September 07, 2014
Moral Dilemmas For Autonomous Vehicles
An essay in Wired points out that a robotic car can be faced with either killings its occupants or killing pedestrians. If the car suddenly finds pedestrians in front of it on the road in some situations fatalities can be unavoidable. The choice could be between hitting the pedestrians or hitting a tree or wall.
Should autonomous vehicles have a moral dilemmas configuration page where you decide what choice to make in these situations?
Suppose the car is going to hit a tree but the computer has a choice: hit the tree with the left or right side and therefore do more damage to the driver or passenger. What choice to make?
What percentage of the public will decide to configure their robotic vehicle to assign the most value to protecting the owner of the vehicle? If a car company doesn't give me that choice I will opt to buy from another vendor.
There's another moral tuning issue with autonomous vehicles: very rare causes of an accident versus traveling speed. For example, suppose it is night time and you are on a curve of a mountain highway which prevents you from seeing very far ahead. Should your vehicle slow down to a speed that will enable a fool stop in event of suddenly seeing a stopped car or pedestrian in the road? That condition could be extremely rare. 99.99999% of people could drive their entire lifetimes and never encounter it. Slow everyone down for that rare case?
Randall Parker, 2014 September 07 12:12 PM
Autonomous vehicles should have RETROROCKETS. Just enough delta-V to bring the vehicle to a stop from the maximum legal speed, enough thrust to do this in the shortest distance which won't kill the occupants.
You wouldn't trust a human driver with the power to bring their car from 70mph to a dead stop in 40 feet. But you might trust a computer to do it.
Oh, and the air bags? They really ought to be on the outside of the vehicle, triggered by computer when a collision is unavoidable, but before impact. There's no good reason the "crush zone" has to be inside the vehicle.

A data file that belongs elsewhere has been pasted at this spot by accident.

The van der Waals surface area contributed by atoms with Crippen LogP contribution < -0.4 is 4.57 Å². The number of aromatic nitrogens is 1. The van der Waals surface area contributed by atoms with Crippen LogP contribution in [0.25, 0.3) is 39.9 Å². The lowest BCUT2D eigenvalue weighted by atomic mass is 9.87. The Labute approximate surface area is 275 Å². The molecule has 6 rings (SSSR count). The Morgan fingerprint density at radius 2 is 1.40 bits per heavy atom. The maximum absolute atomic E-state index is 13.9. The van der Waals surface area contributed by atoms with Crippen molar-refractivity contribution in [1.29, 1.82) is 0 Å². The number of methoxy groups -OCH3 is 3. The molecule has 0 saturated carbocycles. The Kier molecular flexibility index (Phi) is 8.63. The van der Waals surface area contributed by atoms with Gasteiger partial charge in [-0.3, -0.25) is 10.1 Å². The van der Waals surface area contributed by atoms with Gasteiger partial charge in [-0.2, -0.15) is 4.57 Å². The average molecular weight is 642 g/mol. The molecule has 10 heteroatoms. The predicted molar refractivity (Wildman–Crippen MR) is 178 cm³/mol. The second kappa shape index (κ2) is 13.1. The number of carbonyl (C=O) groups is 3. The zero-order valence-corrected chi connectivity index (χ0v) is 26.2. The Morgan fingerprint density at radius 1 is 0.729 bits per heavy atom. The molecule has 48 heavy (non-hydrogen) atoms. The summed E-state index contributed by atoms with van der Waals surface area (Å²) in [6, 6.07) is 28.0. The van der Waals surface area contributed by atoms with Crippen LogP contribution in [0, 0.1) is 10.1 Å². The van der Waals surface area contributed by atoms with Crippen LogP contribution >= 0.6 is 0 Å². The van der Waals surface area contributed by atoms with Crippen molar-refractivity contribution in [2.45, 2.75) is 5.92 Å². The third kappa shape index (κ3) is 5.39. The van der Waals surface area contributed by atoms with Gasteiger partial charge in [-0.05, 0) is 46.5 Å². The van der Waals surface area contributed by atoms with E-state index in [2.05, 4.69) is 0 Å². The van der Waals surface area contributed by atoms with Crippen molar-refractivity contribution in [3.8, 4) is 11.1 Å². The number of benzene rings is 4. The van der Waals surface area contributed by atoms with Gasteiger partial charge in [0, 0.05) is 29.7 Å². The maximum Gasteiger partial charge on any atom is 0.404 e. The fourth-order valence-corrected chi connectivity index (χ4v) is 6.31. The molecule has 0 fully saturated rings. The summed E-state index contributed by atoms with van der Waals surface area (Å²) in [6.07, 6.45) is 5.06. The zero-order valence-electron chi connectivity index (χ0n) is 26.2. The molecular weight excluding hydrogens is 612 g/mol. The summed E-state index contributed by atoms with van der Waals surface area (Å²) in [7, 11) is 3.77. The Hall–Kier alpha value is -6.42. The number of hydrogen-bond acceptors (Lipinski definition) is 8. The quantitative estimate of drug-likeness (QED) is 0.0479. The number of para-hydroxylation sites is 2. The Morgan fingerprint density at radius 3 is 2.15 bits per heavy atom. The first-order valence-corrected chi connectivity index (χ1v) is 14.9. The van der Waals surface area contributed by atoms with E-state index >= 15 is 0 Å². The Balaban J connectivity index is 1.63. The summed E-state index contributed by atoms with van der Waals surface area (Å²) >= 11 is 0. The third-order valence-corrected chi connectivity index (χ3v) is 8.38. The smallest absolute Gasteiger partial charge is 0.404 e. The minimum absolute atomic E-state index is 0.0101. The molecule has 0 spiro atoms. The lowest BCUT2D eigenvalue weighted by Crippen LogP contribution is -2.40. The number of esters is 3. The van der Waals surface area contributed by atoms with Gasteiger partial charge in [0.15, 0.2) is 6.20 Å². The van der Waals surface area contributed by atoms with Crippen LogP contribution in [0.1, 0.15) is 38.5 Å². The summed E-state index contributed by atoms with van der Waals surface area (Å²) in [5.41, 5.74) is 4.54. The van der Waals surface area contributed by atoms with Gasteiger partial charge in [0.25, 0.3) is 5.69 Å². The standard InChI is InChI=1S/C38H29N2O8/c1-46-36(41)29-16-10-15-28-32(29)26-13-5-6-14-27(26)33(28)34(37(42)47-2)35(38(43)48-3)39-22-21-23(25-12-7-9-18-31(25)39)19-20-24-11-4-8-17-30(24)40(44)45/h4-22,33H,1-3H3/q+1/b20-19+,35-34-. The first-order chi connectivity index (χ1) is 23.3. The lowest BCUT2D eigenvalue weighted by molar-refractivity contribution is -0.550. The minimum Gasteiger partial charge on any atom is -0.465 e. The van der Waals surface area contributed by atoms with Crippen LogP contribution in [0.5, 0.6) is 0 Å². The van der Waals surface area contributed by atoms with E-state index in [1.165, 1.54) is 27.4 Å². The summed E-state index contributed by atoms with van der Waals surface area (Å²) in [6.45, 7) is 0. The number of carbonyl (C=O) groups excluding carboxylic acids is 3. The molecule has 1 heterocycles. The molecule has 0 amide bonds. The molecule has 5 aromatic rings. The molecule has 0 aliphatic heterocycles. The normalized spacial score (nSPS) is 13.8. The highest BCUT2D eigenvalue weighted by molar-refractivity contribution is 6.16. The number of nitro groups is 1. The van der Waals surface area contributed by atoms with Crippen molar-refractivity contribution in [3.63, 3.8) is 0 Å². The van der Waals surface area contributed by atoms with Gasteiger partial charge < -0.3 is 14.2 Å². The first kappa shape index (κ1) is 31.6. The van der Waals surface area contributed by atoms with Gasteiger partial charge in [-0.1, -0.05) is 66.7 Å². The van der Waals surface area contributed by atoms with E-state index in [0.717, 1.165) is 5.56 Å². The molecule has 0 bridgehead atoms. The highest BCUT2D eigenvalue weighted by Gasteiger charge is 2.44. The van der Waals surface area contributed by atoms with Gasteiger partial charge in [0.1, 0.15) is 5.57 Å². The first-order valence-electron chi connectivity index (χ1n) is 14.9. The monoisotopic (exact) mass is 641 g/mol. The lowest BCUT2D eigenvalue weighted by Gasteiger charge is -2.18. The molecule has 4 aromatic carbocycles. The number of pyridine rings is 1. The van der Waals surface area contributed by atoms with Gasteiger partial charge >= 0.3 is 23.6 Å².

It's a new kind of car, think outside the box.
Autonomous cars could send information to each other saying, "No people or animals on or near the road here," Allowing them to travel faster than any individual car can "see". And of course road surveillance cameras (or drones) are an option.
Who squishes whom is a matter of public health and here at least any overt attempt to favour a car owner's life over others is unlikely to be permitted. After all, here we wouldn't want autonomous taxis favoring the life of the taxi company owner over the lives of taxi passengers. If the life of the owner of a taxi company has priority, then if she experiences chest pains she could not only give her taxi preference over other people on the road including those who are also experiencing medical emergencies, but she could actually slow them down to ensure that the medical professionals will be free to treat her when she arrives. That sort of thing is currently frowned upon where I live, both socially and legally.
You know, there's going to be a lot of truck drivers out of work. Driving's a good job for a lot of folks in our country, and a lot of truck drivers are not going to retrain as computer engineers. What's the point here, concentrating wealth even more than at present? Eliminating the self-respect that comes from having a job and working every day?
JP, I'm in favour of the government creating at least part time jobs for anyone who wants one as well as some form of guaranteed income. This will cost money, but my country is rich, almost as rich as the US, and can afford it. If we don't do this, then I think the cost in human suffering will be considerable.